Don’t be shy to make everything clear “on the shore”, to ask about everything that causes even the smallest doubt and to make your own conclusions. If your first impression is negative, trust your intuition, it is usually the most accurate one. And please learn to say NO to the lack of professionalism, overblown sense of self and attempts to cheat you out of money, time or anything else!
“Shit happens when good people turn their backs on it” – let’s stop turning our backs on it and then there will be much fewer bad instructors. Peace to everyone!
Posted by Cenote Xplore on 28/01/2018
Congratulations to Sergey Ch. From Moscow on meeting the requirements of the IANTD Advanced Open Water Diver course. In the course of the course, Sergei expanded his knowledge of dive technologies. A deep dive was performed in the Pit cenot to a depth of 29.4 m. We wish Sergey safe and exciting dives.
Posted by Cenote Xplore on 12/08/2017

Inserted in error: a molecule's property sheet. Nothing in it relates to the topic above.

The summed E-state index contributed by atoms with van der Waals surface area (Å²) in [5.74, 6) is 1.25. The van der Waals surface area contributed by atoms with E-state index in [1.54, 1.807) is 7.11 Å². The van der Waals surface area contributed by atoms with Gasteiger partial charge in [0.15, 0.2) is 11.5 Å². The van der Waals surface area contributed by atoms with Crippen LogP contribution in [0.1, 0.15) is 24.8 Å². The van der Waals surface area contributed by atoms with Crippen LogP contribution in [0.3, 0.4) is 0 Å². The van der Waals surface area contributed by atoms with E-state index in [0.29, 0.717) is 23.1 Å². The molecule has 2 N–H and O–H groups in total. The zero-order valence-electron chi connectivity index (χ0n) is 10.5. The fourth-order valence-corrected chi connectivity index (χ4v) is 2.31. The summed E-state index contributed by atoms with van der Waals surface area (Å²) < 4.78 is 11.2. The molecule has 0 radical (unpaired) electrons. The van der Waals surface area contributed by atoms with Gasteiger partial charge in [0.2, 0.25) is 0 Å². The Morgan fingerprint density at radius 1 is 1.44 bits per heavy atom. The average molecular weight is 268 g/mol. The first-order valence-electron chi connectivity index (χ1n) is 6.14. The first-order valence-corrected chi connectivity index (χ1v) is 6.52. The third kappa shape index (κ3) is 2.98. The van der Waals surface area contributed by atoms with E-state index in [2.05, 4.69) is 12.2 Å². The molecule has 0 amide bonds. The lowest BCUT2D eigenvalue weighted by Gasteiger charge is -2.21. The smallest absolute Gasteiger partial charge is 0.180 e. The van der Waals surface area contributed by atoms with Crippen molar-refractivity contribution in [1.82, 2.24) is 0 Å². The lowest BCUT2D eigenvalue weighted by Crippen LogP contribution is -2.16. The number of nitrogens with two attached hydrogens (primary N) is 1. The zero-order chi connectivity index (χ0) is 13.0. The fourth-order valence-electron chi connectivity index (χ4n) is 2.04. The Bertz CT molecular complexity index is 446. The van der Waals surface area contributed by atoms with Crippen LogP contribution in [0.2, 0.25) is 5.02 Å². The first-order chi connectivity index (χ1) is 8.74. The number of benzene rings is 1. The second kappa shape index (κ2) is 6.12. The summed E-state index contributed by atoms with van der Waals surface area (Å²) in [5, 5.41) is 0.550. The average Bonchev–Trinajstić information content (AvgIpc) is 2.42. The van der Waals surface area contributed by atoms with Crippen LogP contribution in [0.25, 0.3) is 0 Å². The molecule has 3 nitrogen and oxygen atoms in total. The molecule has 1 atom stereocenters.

Breathing and circulation
Posted by Cenote Xplore on 22/07/2017
Posted by Cenote Xplore on 15/07/2017
We do our best to provide an outstanding service for visiting divers, and (judging from Google, Facebooke, Scuba Tribe & Trip Advisor reviews) we are delighted that our guests seem to agree!
Some of the things that we think set us apart are our purpose-diver-friendly apartments in Puerto Aventuras, free nitrox, top quality rental gear from Scubapro, Apeks, Halcyon Dive Equipment, Ligth Monkey and Rofos bespoke trips for groups and our excellent, very well qualified instructors and guides.
Get in touch if you want to experience Mexico with Cenote Xplore.
Posted by Cenote Xplore on 15/06/2017
Posted by Cenote Xplore on 22/04/2017